Potting Soil Ingredients
Different types of potting soils contain different ingredients. Most potting soils are a combination of pine bark, peat moss, perlite and vermiculite. Most are sterilized to kill microorganisms that might cause plant diseases.
Potting soil isn’t actually soil, because it doesn't have any humus and minerals. Some of the best potting soils contain fertilizer, but if yours doesn’t, it’s easy to add.
Vermiculite is made from compressed minerals that expand when they absorb water. When vermiculite is dry, it looks like spongy flakes. When added to potting soil, and the soil is watered, the flakes help hold water. Vermiculite also helps aerate the soil so it doesn't pack down. Potting soils with vermiculite are good for plants that like a lot of water and for starting seeds.
Sphagnum peat moss comes from sphagnum bogs. It's dried and often mixed with other organic matter. Sphagnum peat moss is mixed into sandy soils to help hold moisture and into clay soils to loosen the soil and improve drainage. Sphagnum moss is also used as a liner for hanging baskets of plants.
Perlite helps aerate the soil, hold water and keep soil from packing down. Made from super-heated volcanic glass, it looks like small, white pieces of popcorn. It’s not recommended for cacti and most succulents or other plants that need relatively dry soil. Perlite is good for rooting cuttings because it raises the humidity around them as it releases water. It’s also good for epiphytes, plants that like high humidity and need to dry out quickly after they’re watered.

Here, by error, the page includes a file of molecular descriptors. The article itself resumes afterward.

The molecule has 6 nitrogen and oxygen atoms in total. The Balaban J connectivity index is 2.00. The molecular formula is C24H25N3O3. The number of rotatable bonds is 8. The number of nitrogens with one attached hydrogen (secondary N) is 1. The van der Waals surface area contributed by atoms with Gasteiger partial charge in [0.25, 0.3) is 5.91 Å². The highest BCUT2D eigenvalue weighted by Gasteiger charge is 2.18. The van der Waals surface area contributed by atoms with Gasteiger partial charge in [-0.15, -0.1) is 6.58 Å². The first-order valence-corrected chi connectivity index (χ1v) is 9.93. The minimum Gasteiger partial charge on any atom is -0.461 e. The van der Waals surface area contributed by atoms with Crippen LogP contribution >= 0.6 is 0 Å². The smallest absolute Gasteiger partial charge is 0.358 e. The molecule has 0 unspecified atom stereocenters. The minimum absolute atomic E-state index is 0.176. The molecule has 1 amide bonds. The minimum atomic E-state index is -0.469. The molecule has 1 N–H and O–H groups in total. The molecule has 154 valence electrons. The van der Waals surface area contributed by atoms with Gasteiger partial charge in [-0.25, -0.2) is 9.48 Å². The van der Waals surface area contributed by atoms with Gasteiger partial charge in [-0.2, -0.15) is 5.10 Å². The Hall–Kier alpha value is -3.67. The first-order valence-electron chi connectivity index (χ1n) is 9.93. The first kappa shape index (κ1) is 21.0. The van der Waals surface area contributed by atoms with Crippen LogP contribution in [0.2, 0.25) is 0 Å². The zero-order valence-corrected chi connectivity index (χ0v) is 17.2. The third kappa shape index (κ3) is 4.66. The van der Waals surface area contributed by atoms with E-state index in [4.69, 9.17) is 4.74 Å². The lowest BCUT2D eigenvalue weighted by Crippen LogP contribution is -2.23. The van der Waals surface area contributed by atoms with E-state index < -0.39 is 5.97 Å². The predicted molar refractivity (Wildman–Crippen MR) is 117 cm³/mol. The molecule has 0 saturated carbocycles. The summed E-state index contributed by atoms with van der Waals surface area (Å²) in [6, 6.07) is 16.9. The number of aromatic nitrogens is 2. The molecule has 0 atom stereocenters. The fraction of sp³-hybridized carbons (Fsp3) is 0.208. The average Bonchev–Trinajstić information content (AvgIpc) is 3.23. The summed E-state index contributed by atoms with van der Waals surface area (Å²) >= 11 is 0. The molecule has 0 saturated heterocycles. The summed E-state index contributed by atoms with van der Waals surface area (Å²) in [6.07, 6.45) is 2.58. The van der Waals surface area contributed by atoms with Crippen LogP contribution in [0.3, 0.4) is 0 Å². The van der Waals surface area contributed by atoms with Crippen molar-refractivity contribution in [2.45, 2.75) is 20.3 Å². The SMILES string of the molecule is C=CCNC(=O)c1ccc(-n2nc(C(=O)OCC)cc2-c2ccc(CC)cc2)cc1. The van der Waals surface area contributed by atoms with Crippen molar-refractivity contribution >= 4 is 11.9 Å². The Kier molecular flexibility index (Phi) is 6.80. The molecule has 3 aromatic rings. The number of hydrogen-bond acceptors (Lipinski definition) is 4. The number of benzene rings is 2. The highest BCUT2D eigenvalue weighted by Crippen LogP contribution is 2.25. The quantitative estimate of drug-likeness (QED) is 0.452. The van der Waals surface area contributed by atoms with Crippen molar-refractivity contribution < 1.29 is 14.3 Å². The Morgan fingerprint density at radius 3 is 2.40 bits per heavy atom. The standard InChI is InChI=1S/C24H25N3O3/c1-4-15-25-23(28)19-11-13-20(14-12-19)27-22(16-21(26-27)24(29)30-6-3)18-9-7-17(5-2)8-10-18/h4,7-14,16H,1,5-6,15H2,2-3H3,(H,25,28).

Homemade compost can be made from brown leaves, untreated grass clippings, eggshells, coffee grounds, fruit and vegetable scraps and other organic matter. As the materials decay, they add nutrients to the soil. They also help hold moisture and encourage good soil microbes that help plants grow. Although compost has nutrients, plants usually need fertilizer, too, depending on what you’re growing.
You can buy compost, which is often made up of leftover products from forestry operations, such as fir bark. Commercial compost can also contain coco fibers, pumice, sand, bone meal, feather meal, worm castings, manures and other organic materials.
What to Look For in Potting Soil
Potting mixes are often called potting soils. We'll use both terms here, but they’re not exactly the same. Some potting soils really are soils, not mixes of materials. They're not recommended for plants in planters or other containers. If you’re growing plants in pots, choose a product labeled for container or potted plants.
Also, look for a potting soil that has a loose, crumbly texture. Heavy, dense potting soils can hold too much moisture, which means oxygen can't reach plant roots. This can cause roots to rot and give mold a chance to grow. Avoid potting mixes with big chunks of bark or wood.
Different Types of Potting Soil
Some potting mixes are designed for certain types of plants, such as orchids or succulents. These differ by the kind of materials they contain and how dense they are.